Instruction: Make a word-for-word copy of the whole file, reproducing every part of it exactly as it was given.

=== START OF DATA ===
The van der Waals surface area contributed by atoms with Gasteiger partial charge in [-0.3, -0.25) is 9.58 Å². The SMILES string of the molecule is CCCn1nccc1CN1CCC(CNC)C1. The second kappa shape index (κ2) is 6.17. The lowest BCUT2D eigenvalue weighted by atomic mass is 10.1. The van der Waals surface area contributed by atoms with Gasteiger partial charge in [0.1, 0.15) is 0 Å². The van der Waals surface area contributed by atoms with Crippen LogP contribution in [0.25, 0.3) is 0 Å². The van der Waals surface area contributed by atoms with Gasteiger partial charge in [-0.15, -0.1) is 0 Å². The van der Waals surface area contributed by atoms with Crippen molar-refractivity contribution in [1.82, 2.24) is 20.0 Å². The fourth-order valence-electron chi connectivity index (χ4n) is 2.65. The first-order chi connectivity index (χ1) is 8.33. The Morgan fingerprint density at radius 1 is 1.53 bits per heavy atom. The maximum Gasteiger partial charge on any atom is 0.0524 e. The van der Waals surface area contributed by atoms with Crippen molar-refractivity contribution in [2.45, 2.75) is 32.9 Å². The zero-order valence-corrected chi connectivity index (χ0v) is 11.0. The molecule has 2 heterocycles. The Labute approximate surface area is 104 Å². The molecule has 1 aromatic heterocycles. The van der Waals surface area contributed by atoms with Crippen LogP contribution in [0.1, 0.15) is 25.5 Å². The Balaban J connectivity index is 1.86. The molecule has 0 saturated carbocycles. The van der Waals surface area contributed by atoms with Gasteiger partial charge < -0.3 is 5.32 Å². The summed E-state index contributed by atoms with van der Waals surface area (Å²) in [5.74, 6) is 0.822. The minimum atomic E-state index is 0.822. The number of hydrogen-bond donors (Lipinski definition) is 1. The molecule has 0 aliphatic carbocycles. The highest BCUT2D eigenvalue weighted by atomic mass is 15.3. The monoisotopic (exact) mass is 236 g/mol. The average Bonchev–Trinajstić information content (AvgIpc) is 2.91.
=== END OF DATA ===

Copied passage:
The van der Waals surface area contributed by atoms with Gasteiger partial charge in [-0.3, -0.25) is 9.58 Å². The SMILES string of the molecule is CCCn1nccc1CN1CCC(CNC)C1. The second kappa shape index (κ2) is 6.17. The lowest BCUT2D eigenvalue weighted by atomic mass is 10.1. The van der Waals surface area contributed by atoms with Gasteiger partial charge in [0.1, 0.15) is 0 Å². The van der Waals surface area contributed by atoms with Crippen LogP contribution in [0.25, 0.3) is 0 Å². The van der Waals surface area contributed by atoms with Gasteiger partial charge in [-0.15, -0.1) is 0 Å². The van der Waals surface area contributed by atoms with Crippen molar-refractivity contribution in [1.82, 2.24) is 20.0 Å². The fourth-order valence-electron chi connectivity index (χ4n) is 2.65. The first-order chi connectivity index (χ1) is 8.33. The Morgan fingerprint density at radius 1 is 1.53 bits per heavy atom. The maximum Gasteiger partial charge on any atom is 0.0524 e. The van der Waals surface area contributed by atoms with Crippen molar-refractivity contribution in [2.45, 2.75) is 32.9 Å². The zero-order valence-corrected chi connectivity index (χ0v) is 11.0. The molecule has 2 heterocycles. The Labute approximate surface area is 104 Å². The molecule has 1 aromatic heterocycles. The van der Waals surface area contributed by atoms with Crippen LogP contribution in [0.1, 0.15) is 25.5 Å². The Balaban J connectivity index is 1.86. The molecule has 0 saturated carbocycles. The van der Waals surface area contributed by atoms with Gasteiger partial charge < -0.3 is 5.32 Å². The summed E-state index contributed by atoms with van der Waals surface area (Å²) in [5.74, 6) is 0.822. The minimum atomic E-state index is 0.822. The number of hydrogen-bond donors (Lipinski definition) is 1. The molecule has 0 aliphatic carbocycles. The highest BCUT2D eigenvalue weighted by atomic mass is 15.3. The monoisotopic (exact) mass is 236 g/mol. The average Bonchev–Trinajstić information content (AvgIpc) is 2.91.